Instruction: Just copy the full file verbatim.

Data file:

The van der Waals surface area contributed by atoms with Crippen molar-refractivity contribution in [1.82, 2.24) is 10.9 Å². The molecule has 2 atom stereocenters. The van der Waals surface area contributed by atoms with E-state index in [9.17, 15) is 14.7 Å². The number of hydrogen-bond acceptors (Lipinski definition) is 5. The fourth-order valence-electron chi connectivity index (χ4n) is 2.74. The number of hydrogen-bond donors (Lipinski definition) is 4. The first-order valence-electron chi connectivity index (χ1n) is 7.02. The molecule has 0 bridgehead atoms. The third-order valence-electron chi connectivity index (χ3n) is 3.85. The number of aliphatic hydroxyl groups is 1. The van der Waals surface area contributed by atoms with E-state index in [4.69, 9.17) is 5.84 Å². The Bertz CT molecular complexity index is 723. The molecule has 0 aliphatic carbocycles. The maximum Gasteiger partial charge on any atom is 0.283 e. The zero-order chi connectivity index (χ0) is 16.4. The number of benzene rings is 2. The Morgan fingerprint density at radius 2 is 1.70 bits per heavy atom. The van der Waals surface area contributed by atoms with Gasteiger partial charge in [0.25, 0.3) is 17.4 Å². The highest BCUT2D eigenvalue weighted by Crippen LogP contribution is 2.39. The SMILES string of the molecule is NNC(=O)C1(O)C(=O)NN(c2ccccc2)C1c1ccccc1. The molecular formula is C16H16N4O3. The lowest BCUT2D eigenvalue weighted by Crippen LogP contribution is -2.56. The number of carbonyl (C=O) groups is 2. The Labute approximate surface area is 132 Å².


The van der Waals surface area contributed by atoms with Crippen molar-refractivity contribution in [1.82, 2.24) is 10.9 Å². The molecule has 2 atom stereocenters. The van der Waals surface area contributed by atoms with E-state index in [9.17, 15) is 14.7 Å². The number of hydrogen-bond acceptors (Lipinski definition) is 5. The fourth-order valence-electron chi connectivity index (χ4n) is 2.74. The number of hydrogen-bond donors (Lipinski definition) is 4. The first-order valence-electron chi connectivity index (χ1n) is 7.02. The molecule has 0 bridgehead atoms. The third-order valence-electron chi connectivity index (χ3n) is 3.85. The number of aliphatic hydroxyl groups is 1. The van der Waals surface area contributed by atoms with E-state index in [4.69, 9.17) is 5.84 Å². The Bertz CT molecular complexity index is 723. The molecule has 0 aliphatic carbocycles. The maximum Gasteiger partial charge on any atom is 0.283 e. The zero-order chi connectivity index (χ0) is 16.4. The number of benzene rings is 2. The Morgan fingerprint density at radius 2 is 1.70 bits per heavy atom. The van der Waals surface area contributed by atoms with Gasteiger partial charge in [0.25, 0.3) is 17.4 Å². The highest BCUT2D eigenvalue weighted by Crippen LogP contribution is 2.39. The SMILES string of the molecule is NNC(=O)C1(O)C(=O)NN(c2ccccc2)C1c1ccccc1. The molecular formula is C16H16N4O3. The lowest BCUT2D eigenvalue weighted by Crippen LogP contribution is -2.56. The number of carbonyl (C=O) groups is 2. The Labute approximate surface area is 132 Å².